“Apophatic” is a word that today is often loosely and carelessly used, and I shall attempt to outline some of the new ways in which it is employed. It is also possible that “apophatic” is today sometimes substituted for the word “mystery” which, along with many traditional Christian words and symbols, have become meaningless for those most deeply committed to the Christian enterprise, as well as for those who are indifferent to it. In this article, I hope to suggest two reasons for this decline. The first is the failure of theology, especially in the West, to recognize the greater intellectual rigour required to respect the inclusive paradoxes necessary to sustain the central Christian paradox, even as theology necessarily employs rigorous linear argument as it examines discrete parts. The second, more important, reason, and one on which the first rests, is that the paradox of intention is central to “the way” that became Christianity, both as morality and in the development of interior wisdom and transformation, and therefore to the development or, ignored, to the distortion of Christian theology and religious culture past and present.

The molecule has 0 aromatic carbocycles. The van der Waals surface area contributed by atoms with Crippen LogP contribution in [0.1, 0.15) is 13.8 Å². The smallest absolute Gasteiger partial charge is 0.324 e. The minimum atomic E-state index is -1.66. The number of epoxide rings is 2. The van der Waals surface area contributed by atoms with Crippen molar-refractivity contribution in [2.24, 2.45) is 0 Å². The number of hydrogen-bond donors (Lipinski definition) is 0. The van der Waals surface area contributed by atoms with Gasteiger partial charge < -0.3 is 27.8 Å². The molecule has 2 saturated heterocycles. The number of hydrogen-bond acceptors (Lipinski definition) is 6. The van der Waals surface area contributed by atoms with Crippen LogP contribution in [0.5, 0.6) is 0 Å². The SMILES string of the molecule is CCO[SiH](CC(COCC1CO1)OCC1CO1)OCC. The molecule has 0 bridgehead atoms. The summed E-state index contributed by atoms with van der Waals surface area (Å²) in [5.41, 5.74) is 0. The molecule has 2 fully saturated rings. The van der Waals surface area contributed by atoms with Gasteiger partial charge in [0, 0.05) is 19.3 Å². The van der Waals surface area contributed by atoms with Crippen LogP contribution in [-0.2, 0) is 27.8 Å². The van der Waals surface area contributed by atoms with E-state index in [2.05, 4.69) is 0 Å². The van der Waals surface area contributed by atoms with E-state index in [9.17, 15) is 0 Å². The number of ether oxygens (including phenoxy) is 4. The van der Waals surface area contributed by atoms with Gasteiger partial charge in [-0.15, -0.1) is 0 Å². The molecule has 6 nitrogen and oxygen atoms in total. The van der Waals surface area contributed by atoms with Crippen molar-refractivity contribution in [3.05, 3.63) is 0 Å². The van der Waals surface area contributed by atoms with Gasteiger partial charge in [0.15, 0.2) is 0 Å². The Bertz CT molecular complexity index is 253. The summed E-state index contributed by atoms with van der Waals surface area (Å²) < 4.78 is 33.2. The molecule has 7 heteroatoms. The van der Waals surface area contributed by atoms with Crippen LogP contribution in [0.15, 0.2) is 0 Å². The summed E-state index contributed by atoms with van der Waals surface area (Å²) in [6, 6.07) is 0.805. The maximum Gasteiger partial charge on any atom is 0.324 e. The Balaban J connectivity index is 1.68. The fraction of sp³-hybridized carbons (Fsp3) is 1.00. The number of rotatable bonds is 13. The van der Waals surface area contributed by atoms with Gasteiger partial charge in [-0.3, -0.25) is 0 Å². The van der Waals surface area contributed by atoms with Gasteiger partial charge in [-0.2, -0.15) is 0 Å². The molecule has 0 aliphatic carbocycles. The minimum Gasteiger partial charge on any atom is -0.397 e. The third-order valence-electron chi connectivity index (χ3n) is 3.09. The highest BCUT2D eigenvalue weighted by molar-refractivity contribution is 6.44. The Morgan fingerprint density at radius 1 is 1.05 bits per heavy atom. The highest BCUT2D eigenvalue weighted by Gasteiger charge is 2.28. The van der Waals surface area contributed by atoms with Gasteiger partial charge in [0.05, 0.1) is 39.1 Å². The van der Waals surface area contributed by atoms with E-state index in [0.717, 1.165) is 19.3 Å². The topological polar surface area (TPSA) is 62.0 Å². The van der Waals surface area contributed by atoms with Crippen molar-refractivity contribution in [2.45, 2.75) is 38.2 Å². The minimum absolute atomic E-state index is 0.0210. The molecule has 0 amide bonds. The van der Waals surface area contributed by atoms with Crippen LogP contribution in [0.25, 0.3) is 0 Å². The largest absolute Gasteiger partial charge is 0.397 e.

Looking at the example above of the information that becomes lost, several things are immediately evident. The First, as Shaw points out, is that there is a “danger that getting the goal by giving up the attempt to get it may be taken as itself a technique.... Therefore this is an 'anti-self-help book,' a book which maintains our problem is precisely that we approach ourselves as projects to be completed.” (4) Second, it is evident that it is difficult to examine the paradox of intention and related phenomena precisely because the paradox is only operative, as in the example of the lost information, when control is relinquished. In addition, the failure, to date, of laboratory attempts to examine meditation or “prove” the existence of so-called paranormal phenomena is another example of this paradox at work.